In the interview Frauenfelder asks Demarais what the rarest of these sorts of toys might be.  As I heard the question I figured it would be something like the missile-firing tank, or the rocket-firing submarine.  I figured it would be something large and expensive.  My mind briefly jumped back to the episode of "Get A Life" where Chris Elliot finally gets his Neptune 2000 in the mail.  Not so! It turns out the the rarest mail-order toy is the remote control 7 Foot Life-size Ghost.

I'm alone in the car listening to the interview on the way home from work. So, I'm surprised to hear my own voice aloud in the car. "No freakin' way!"

I remember buying that ghost. I probably cut up a comic to get the coupon, and then probably put my own dollar into the envelope.  I don't remember how long it took to arrive, but when you're in fifth grade anything longer than a week seems like forever.  When it finally arrived I opened the package, which was suspiciously light even if it contained a ghost.  It turns out the "ghost" was a white balloon, a white sheet of plastic indistinguishable from a disposable picnic tablecloth, and a small spool of fishing line.  You were supposed to inflate the balloon, put it under the sheet of plastic, and use the fishing line as the remote control.  I only remember trying it out on my door for about five minutes, and spending maybe five more trying to get my sisters to walk past the ghost and be scared.  After that the balloon probably popped, and it was just so much trash.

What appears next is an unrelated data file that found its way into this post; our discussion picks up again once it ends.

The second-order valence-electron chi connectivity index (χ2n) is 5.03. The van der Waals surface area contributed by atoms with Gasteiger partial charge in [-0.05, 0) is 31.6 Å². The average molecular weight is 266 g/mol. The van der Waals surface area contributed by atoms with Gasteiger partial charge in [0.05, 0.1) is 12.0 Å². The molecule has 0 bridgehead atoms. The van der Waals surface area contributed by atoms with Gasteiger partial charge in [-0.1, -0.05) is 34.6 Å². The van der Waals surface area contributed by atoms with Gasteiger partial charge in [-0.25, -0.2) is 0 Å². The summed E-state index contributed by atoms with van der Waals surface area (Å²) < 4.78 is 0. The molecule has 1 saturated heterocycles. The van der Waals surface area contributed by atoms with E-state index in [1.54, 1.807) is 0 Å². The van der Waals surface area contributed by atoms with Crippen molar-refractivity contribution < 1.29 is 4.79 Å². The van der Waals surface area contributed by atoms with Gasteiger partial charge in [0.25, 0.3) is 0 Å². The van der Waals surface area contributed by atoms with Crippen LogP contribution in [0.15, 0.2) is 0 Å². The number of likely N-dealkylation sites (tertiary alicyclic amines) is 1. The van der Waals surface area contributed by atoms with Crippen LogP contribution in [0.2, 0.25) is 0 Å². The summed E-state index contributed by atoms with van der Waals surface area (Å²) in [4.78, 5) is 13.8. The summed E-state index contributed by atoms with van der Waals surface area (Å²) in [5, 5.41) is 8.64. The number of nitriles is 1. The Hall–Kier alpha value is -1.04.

So, here's this guy on the podcast talking about trying to buy a vintage 7 Foot Life-size Ghost.  He found one on e-Bay, but other people were bidding it up. Demarais is an associate college professor, and it happened that the auction ended during one of his lectures. At the end of the auction he had to put the class on hold while he attempted to snipe the Ghost.  Unfortunately he lost the auction, but fortunately the winning bidder allowed Demarais to take photos of it for the book.  How much was the winning bid? Over $300!

"No freakin' way!" I said again.  But, I knew it was obvious. The Ghost was such a piece of crap that any that were sold most likely ended up in the garbage before the next dawn.  That's why crazy people end up spending over $300 on a piece of utter ephemera.

Meanwhile, the interview intrigued me enough that I could be convinced to drop the $20 for the book "Mail Order Mysteries" just because of the memories it might bring.

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My Bike Commute